Mr Speaker, we have successfully come to the end of our Sittings for the Third Meeting of the First Session of the Sixth Parliament and I am grateful that I have this opportunity to make these few comments as the House prepares to rise sine die. As usual, we must, first, be most thankful to God who has sustained our lives and given us strength, vitality and vigour to go about our activities.
I am also grateful to Members who have worked tirelessly and diligently to ensure the effective execution of the Business of Parliament.
Mr Speaker, we have debated, amended and passed many Bills even though, in the view of the Minority group, not all
SPACE FOR CALENDAR FOR 2014
have been after thorough consideration. Notable among them are the Internal Revenue (Amendment No. 2) Bill, Value Added Tax (Amendment) Bill, Special Import Levy (Amendment) Bill, and the Export Trade, Agricultural and Industrial Development Fund Bill, the Excise Tax Stamp Bill, 2013 and the Appropriation Bill.
Mr Speaker, the high point of this Meeting, undoubtedly was the presentation to Parliament of the 2014 Budget by the Minister for Finance, Hon Seth Emmanuel Terkpeh. The Minister's presentation which was enveloped by a chorus of “Hear, Hear” from the Majority benches, seemed to suggest to Ghanaians that their salvation lies in the 2014 Budget Statement and Economic Policy of Ghanaians.
Indeed, the Majority, in the course of the debate, demonstrated their admiration to the “Rising to the challenge and Re- alignment budget” by proclaiming that it is the best thing to have happened in contemporary times to Ghanaians. The Minority side thought that Budget Statement and Economic Policy is sterile and menopausic and not capable of generating the desired growth. Next year, by this time, Ghanaians would better appreciate which side got it right.
Mr Speaker, the conduct of Business in the House in the course of this Meeting has been eventful, even though much of it has been negative. Temperatures in the House have often risen to levels which they ordinarily ought not to have reached.
All of us must do sober introspection and reflection. The maxim in a Parliament worth its sort has always been that whereas the Majority may have their way, the Minority must always have their say. The Minority must be protected by the Chair. What are the instruments available to Parliament in their “power of the purse” and oversight responsibilities: Question
time, Statements, Motions, committee work, et cetera. To what extent have the officers of the House allowed the House and Members to prosecute their duties through this medium? Parliament is not a uniform body and the Business of oversight in any Parliament rests more on the shoulders of the Minority parties in Parliament. Notwithstanding, the Minority must state their case without any intention to block Government's developmental agenda. Sheer obstruction does not pay.
The Majority group must have their say but they should know they do not have the support of the entire populace and that is why consensus-building should be the resort. The tendency to out-muscle Minority groups or spring surprises is michalcelian and is not sustainable. The Speaker should always protect the rights of the Minority, not the other way round and the sword that the Speaker wields, must be double-edged. Let us introspect to strengthen Parliament and we will be able to avoid these volcanic eruptions.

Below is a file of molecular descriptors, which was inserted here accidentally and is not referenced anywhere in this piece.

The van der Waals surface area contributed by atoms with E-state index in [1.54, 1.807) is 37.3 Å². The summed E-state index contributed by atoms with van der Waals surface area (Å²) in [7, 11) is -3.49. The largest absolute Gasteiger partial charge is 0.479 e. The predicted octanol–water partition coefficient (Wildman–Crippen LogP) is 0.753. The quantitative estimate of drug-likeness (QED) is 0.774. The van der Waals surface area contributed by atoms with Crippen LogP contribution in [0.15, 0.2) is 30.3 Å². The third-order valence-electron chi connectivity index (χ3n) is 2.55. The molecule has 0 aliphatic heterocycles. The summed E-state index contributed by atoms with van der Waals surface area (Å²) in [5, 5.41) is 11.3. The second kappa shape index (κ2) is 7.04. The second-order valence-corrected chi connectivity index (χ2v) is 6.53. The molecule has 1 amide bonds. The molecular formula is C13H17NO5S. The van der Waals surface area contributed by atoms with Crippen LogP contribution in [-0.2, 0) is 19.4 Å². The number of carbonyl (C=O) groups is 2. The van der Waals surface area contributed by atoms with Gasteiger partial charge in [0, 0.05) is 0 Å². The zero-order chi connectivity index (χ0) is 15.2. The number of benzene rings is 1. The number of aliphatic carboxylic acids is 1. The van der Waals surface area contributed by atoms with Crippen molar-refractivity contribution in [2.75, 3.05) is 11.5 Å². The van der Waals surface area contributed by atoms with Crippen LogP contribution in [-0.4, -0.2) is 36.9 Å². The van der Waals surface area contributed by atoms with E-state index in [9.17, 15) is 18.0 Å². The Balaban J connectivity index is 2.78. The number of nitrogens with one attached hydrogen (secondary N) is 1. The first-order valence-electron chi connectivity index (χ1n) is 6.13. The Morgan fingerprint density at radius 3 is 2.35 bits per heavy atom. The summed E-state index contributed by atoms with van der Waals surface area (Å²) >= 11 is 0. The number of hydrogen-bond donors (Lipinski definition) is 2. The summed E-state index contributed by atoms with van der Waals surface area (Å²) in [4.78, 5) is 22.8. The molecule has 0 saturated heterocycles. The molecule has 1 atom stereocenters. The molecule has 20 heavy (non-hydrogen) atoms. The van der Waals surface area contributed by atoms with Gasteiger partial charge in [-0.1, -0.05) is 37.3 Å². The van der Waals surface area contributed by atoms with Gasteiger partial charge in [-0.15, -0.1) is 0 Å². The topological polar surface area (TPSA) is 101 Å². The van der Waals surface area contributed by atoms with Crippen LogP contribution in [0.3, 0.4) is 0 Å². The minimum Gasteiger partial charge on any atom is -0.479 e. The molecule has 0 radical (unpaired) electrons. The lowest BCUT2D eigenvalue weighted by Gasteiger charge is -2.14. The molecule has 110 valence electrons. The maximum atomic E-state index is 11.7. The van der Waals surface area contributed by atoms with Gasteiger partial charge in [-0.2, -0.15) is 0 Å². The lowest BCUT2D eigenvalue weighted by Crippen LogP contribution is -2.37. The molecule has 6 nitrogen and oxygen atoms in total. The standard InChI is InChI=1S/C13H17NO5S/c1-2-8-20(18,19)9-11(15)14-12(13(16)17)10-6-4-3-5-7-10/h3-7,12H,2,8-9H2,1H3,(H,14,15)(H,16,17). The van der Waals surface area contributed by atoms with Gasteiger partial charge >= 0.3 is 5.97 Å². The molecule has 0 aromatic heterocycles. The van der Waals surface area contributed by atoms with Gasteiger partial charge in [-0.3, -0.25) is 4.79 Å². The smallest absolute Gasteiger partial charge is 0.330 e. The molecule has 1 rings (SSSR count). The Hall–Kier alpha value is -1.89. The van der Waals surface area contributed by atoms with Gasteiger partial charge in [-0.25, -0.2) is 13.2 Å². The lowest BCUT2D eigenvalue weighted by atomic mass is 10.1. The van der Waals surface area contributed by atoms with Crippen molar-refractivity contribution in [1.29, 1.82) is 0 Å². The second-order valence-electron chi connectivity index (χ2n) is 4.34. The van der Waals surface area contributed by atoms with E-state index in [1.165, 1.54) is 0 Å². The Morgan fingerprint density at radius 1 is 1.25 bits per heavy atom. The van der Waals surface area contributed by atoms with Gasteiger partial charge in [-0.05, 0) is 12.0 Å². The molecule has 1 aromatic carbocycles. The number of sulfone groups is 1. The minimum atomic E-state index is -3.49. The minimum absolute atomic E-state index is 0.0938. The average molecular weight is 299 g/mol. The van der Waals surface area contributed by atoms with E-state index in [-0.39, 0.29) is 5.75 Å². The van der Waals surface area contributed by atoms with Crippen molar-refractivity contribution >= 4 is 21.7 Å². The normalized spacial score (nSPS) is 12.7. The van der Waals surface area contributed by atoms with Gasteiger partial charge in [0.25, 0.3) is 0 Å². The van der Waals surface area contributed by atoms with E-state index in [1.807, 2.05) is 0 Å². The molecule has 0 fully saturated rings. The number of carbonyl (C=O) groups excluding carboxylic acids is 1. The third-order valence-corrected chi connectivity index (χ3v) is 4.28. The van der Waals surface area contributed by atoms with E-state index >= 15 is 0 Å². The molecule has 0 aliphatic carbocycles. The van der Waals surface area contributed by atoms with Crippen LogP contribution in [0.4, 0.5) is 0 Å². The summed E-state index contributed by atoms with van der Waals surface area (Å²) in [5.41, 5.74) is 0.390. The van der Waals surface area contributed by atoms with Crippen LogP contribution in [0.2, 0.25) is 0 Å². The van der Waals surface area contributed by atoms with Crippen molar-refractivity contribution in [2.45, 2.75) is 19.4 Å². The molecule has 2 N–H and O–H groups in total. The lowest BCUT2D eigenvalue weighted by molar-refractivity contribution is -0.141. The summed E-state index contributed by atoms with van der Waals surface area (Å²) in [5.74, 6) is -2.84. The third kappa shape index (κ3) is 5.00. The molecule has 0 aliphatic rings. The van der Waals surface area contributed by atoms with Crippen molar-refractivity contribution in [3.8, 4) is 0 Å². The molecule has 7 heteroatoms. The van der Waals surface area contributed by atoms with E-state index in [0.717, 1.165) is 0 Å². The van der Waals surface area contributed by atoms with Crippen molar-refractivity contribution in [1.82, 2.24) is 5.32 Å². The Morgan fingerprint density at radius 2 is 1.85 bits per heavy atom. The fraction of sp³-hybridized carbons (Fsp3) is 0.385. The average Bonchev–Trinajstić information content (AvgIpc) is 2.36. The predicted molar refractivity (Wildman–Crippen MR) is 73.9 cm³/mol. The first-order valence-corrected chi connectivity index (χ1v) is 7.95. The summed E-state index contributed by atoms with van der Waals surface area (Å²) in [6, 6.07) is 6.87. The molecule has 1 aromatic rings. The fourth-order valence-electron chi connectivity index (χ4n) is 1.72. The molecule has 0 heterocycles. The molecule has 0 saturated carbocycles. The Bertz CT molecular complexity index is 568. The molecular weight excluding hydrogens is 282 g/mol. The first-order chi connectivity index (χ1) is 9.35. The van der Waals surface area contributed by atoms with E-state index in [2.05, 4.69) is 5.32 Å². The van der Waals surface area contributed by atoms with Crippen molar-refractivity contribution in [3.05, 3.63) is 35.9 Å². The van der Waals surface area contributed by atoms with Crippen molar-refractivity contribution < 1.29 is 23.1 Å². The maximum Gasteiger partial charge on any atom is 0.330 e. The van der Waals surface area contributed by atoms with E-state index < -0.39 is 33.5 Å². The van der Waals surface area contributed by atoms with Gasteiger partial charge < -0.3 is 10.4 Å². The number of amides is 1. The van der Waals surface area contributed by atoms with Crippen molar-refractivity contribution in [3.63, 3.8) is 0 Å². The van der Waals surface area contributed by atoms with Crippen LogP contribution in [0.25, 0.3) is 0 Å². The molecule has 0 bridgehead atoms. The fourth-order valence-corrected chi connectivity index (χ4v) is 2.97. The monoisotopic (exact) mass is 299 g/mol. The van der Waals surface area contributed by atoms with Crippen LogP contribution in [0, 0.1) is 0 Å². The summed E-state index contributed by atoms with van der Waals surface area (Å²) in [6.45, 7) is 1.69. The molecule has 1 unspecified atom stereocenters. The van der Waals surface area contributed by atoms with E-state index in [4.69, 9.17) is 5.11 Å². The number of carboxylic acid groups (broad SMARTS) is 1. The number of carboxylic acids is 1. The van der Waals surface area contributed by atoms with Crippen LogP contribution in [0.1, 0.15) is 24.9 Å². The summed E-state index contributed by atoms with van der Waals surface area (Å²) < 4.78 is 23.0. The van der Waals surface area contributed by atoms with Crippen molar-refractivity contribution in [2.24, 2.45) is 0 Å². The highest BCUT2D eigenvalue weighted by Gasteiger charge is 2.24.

Subject to these, Mr Speaker, on behalf of the Minority, let me once again, reiterate our commitment to co-operate with the Majority side of the House to facilitate the implementation of Government policies.
Mr Speaker, I would like to commend the various committees with regard to the time consciousness of the submission of reports on the budget estimates of the various Ministries, Departments, and Agencies, in spite of the short time Hon Members had to their disposal to digest the information, and conduct the hearings.
It is important to state though that increasingly, the time and space for the scrutiny of our budget estimates and economic policy have been contracting.
It is a sad commentary on the scrutiny and diligence that ought to be exercised by Parliament. A Parliament requires at least, eight weeks to dissect a budget; any period less than eight weeks is unhelpful.
Notwithstanding, Mr Speaker, may I take this opportunity to commend you and your deputies for dedication to duty in spite of the occasion differences. You have resorted by and large, the work ethics of Rt Hon Peter Ala Adjetey and that is commendable. It is for the MPs to take a cue. May I also once again, express my sincerest thanks to the Clerk, his deputies and staff for all the work they continue to do in this House.
We cannot forget our media practitioners who transmit events from the Chamber to the rest of our citizens and the world at large. We urge them to continue with this all important exercise, so that the people of Ghana would feel part and parcel of good democratic governance.
Mr Speaker, may I, in winding up, use this opportunity to wish all Ghanaians a happy Christmas. Christmas is a period of forgiveness, reconciliation and reunion, occasioned by the birth of Christ Jesus. As individuals, as believers, as groups, as leaders, let us acknowledge that we are not the repository of wisdom or knowledge.
We complement one another. Let us be another's keeper. That is how to lessen the burden on our fellow human beings. If we create, we must all participate in the sharing. When we do not create, we should not share. The nation will be better, healthier and stronger by that.
Mr Speaker, I thank you.